PHILADELPHIA — For 14 miles we carried our heavy backpacks, then trekked extra miles in quest of fresh water. When it was time to rest, we pried rocks from the ground to make room for a tent.
No, that was NOT our trip to see the pope this weekend, despite what you may have heard about traveling to Philadelphia being difficult.
The backpacking trip was LAST weekend’s adventure on the Appalachian Trail.
Hiking along a mountain ridge, surrounded by fresh air and trees, soaring hawks and few people, you can’t help but feel close to God. When you’re in a really spiritual mood, Mary Therese says, every step can feel like a prayer, especially if you’re climbing up hill. It almost feels as if you’re edging closer to heaven.
This Sunday morning, we set out on a very different kind of adventure.
Instead of the solitude of the woods, with only our brother/brother-in-law Jay for human companionship (that’s our subtle way of letting readers know Mark and Mary Therese are married), we’d be surrounded by tens of thousands of people eager to see and hear the pope — and no doubt feel some solidarity with fellow Catholics.
“Let the readers know you’re lifelong Catholics,” news editor Dan Burnett said.
OK, Mark is a former altar boy. In fact his mom cherishes a photograph of her five oldest sons (big Catholic family, get it?) all dressed in their acolyte outfits. Mary Therese sings in her church choir, which is where she learned there were two cancellations on one of the 54 buses the Diocese of Scranton had chartered for an estimated 2,800 pilgrims.
It looked like the Holy Spirit wanted two Times Leader folks to be in Philadelphia after all.
OK, getting here: Bus, no problem. SEPTA ride, no problem.
Waiting to go through a security checkpoint — uh- oh, slow to a halt.
A splinter of our bus group was stuck for two hours near the intersection of Cuthbert and Nineteenth streets, but it was a good place to meet women from Venezuela who had fashioned homemade dresses from fabric stamped with images of Notre Dame de Lourdes and other saints. There were men sporting monk’s robes and dreadlocks, too, and children riding scooters, baby strollers or their parents’ shoulders.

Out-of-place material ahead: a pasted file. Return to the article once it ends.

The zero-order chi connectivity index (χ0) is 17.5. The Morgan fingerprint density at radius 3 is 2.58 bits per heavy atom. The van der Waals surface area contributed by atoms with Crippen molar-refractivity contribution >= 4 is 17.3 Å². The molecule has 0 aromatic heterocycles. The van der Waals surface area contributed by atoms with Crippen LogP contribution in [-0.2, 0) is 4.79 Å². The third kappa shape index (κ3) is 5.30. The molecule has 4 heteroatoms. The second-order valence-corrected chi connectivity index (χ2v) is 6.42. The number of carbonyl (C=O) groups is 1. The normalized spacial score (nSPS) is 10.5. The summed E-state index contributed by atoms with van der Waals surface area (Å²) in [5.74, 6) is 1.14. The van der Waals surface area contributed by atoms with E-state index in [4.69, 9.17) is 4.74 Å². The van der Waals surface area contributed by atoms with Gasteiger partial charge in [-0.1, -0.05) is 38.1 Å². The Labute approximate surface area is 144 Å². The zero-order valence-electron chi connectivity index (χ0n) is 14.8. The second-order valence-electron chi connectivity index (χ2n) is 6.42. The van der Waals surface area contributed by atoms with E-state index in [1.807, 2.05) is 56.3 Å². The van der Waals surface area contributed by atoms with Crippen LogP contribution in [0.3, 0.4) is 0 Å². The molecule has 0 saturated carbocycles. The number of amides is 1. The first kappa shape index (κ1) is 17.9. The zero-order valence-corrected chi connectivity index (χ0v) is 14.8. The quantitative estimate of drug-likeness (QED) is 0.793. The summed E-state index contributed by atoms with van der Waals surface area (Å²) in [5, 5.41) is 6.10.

“It’s nice to see so many cultures coming together,” said Kathie Bobb, a Eucharistic minister from Our Lady Of Mt. Carmel Church in Lake Silkworth.”
“This pope really is about going out into the world,” said Brother Nathaniel Gregor, 20, a seminarian from Connecticut. “I’m hoping to have that fire kindled in me even more (as a result of the visit.) I’m hoping that for everyone.”
Already, a kind of energy seemed rekindled in a group of teen-age pilgrims who danced in the street.
“We could dance with them,” Bobb said. But there was little room for dancing, and the tightly packed group had made so little progress — maybe 20 feet in two hours, people began to abandon the line to seek a more distant Jumbotron.
A national guardsman, shouting hoarsely, confirmed that idea. The checkpoint was closed, saturated.
Volunteer Christian Henningsen gave directions and told us his wife was somewhere close to the altar while he was out “with the great unwashed.”
Yes, it felt a bit like that as we watched the “mass for shut-outs” on a Jumbotron, but no one seemed upset, no one complained. Maybe as Brother Nathaniel had said, the spirit had been kindled. And inspired by our humble pope, we might as well be humble.
Staying beyond the official security zone may have offered opportunities not found closer to the pope. As people waited for the Mass to start, several protesters raised signs saying the pope was the anti-Christ. A woman trying to cross the street paused for passers-by to photograph her small pooch dressed in a robe and papal miter.
Vendors sold gelato just a few feet from City Hall, as well as hot dogs, beer, pretzels and memorabilia across the street. A walk behind the giant screen disclosed thousands of bottles of water still stacked on shipping pallets and wrapped in swaths of plastic. Children frolicked in a splash pad that shot streams straight up to their little hands.
Two reporters sat filing their story on a screen barely visible in the glare, exquisite music filled the square, and when people shared the “sign of peace,” many showed a shared warmth and sincerity hard to find in a lesser venue.
When a stranger grasps your hand and smiles as if you’re a long-lost friend, that just might be even better than the solitude of the woods.
Reach Mary Therese Biebel at 570-991-6109 or on Twitter @BiebelMTReach Mark Guydish at 570-991-6112 or on Twitter @TLMarkGuydish
HOW WE GOT THERE
Thanks to some last-minute bus cancellations, reporters Mark Guydish, who is a former altar boy, and Mary Therese Biebel, who sings with the choir at St. Nicholas Church in Wilkes-Barre, learned they would be able to attend Sunday’s Papal Mass in Philadelphia after all, joining an estimated 2,800 pilgrims riding some 54 buses chartered by the Diocese of Scranton.